Matt, Christmas is in twelve days. This will be the seventh Christmas without you. Funny how I fooled myself into thinking this year would have to be easier than the past years. After all, how long does this grief hang on.
I’m finding that once again grief has the upper hand. This time of the year we are bombarded with commercials of perfect, smiling families. Everyone gathered around the big, beautiful tree surrounded with thousands of presents. Then the Hallmark channel drowns us with unrealistic portrayals of the “perfect family” and of course the “perfect Christmas”.
I’m finding these unrealistic expectations of “perfect” add to my anxiety, and regret. I feel like society wants me to wrap up my grief with a beautiful bow and put it in the back of the closet so others won’t be uncomfortable when I’m around.
There are days when I do feel joy. When I hear a song that connects my brain to a happy memory of our past life. Days when the tears stay away and the holiday season doesn’t feel like a knife in my heart. Then for whatever reason, another song leaves me a sobbing mess. Those waves come out of nowhere knocking me off balance. Seeing Christmas cards knowing there will be none from you. Thinking about what to get for your brother and remembering I will no longer be putting a gift under the tree with a tag stating your name.
I decorated your memorial garden with a wreath and poinsettias. Holiday lights are wrapped around the cross. Your stone is surrounded by angels. It’s my place of peace. I feel close to you there and can talk freely about how Iso deeply knowing that you won’t be home for Christmas.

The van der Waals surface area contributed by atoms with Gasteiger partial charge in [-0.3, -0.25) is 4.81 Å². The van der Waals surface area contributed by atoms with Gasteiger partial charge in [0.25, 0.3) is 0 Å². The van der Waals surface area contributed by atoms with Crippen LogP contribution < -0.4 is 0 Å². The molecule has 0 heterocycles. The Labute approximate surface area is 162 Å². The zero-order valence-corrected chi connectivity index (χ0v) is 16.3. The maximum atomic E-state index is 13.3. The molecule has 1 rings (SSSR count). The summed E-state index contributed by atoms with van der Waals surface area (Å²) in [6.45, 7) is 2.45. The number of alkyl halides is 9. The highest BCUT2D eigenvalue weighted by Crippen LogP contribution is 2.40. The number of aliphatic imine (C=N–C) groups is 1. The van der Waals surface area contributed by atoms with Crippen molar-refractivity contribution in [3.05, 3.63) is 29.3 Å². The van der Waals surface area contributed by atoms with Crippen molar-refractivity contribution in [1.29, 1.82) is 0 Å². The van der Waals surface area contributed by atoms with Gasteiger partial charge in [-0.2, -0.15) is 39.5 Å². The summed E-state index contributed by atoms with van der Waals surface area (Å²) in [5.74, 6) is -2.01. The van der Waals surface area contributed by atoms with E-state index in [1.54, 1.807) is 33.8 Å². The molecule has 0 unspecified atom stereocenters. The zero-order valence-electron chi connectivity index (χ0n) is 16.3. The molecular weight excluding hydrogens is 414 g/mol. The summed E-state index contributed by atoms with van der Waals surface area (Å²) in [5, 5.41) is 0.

I did put up a small tree this year. Ray wanted a little something to make the house look festive. I decorated, placing a few of my favorite things around the house. It looks sweet when the light glow illuminating the Nativity set on the mantel.
The saddest thing is how Covid has changed the way we celebrate. I have no idea if anyone will come to visit. The lack of family highlights the loss I feel when I remember how the holidays used to be. I wonder how you would have handled this pandemic.
I try to remind myself of the true meaning of Christmas. How the most important thing is acknowledging the birth of Jesus. I remember sitting with you and your brother reading the Christmas story teaching you that Christmas was about much more than just Santa.
The biggest hurdle for me is accepting my reality and letting go of the fantasy I thought life would be. Accepting that you are really gone is the hardest thing I’ve ever had to do. There are days I have to allow myself to just sit closing my eyes while picturing you sitting by my tree with your children. I see your handsome face and beautiful smile as you help your babes unwrap gifts from me. I picture you drinking coco in the kitchen as we talk about life and the coming year. Some days those fantasies are how I survive.
I don’t know if my grief will ever lessen as I survive the holidays with a broken heart. I will go to church Christmas Eve. I will wear your fingerprint close to my heart. I will cry as I’ve done every year as I see families with children fill the pews.
For Christmas I will pray for my peace and acceptance. I will pray for the strength to welcome another year without you in it. I will pray that past memories will bring more joy than pain. I will pray that you are at peace, healed from your demons and celebrating the birth of Jesus in the beauty of heaven.